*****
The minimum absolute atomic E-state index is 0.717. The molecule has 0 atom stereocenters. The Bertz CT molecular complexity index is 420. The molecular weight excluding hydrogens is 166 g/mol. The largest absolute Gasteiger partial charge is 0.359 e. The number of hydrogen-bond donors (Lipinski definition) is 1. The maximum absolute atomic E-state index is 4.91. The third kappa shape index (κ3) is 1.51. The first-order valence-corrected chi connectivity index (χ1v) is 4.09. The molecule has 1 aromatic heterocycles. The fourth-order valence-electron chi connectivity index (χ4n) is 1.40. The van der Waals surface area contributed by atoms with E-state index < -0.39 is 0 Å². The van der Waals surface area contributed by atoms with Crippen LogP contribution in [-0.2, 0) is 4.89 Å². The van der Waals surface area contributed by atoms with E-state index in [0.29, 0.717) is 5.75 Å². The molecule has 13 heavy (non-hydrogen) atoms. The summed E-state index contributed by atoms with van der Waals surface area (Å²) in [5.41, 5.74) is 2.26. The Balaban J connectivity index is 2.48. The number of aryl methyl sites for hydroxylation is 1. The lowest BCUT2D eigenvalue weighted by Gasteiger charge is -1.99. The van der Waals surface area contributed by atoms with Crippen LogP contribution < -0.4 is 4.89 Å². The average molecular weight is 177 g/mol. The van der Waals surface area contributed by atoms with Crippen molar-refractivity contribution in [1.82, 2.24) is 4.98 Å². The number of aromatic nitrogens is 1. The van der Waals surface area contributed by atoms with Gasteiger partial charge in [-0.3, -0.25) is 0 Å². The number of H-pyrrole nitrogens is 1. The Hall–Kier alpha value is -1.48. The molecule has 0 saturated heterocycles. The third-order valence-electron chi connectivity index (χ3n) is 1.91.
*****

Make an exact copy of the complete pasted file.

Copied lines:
The minimum absolute atomic E-state index is 0.717. The molecule has 0 atom stereocenters. The Bertz CT molecular complexity index is 420. The molecular weight excluding hydrogens is 166 g/mol. The largest absolute Gasteiger partial charge is 0.359 e. The number of hydrogen-bond donors (Lipinski definition) is 1. The maximum absolute atomic E-state index is 4.91. The third kappa shape index (κ3) is 1.51. The first-order valence-corrected chi connectivity index (χ1v) is 4.09. The molecule has 1 aromatic heterocycles. The fourth-order valence-electron chi connectivity index (χ4n) is 1.40. The van der Waals surface area contributed by atoms with E-state index < -0.39 is 0 Å². The van der Waals surface area contributed by atoms with Crippen LogP contribution in [-0.2, 0) is 4.89 Å². The van der Waals surface area contributed by atoms with E-state index in [0.29, 0.717) is 5.75 Å². The molecule has 13 heavy (non-hydrogen) atoms. The summed E-state index contributed by atoms with van der Waals surface area (Å²) in [5.41, 5.74) is 2.26. The Balaban J connectivity index is 2.48. The number of aryl methyl sites for hydroxylation is 1. The lowest BCUT2D eigenvalue weighted by Gasteiger charge is -1.99. The van der Waals surface area contributed by atoms with Crippen LogP contribution < -0.4 is 4.89 Å². The average molecular weight is 177 g/mol. The van der Waals surface area contributed by atoms with Crippen molar-refractivity contribution in [1.82, 2.24) is 4.98 Å². The number of aromatic nitrogens is 1. The van der Waals surface area contributed by atoms with Gasteiger partial charge in [-0.3, -0.25) is 0 Å². The number of H-pyrrole nitrogens is 1. The Hall–Kier alpha value is -1.48. The molecule has 0 saturated heterocycles. The third-order valence-electron chi connectivity index (χ3n) is 1.91.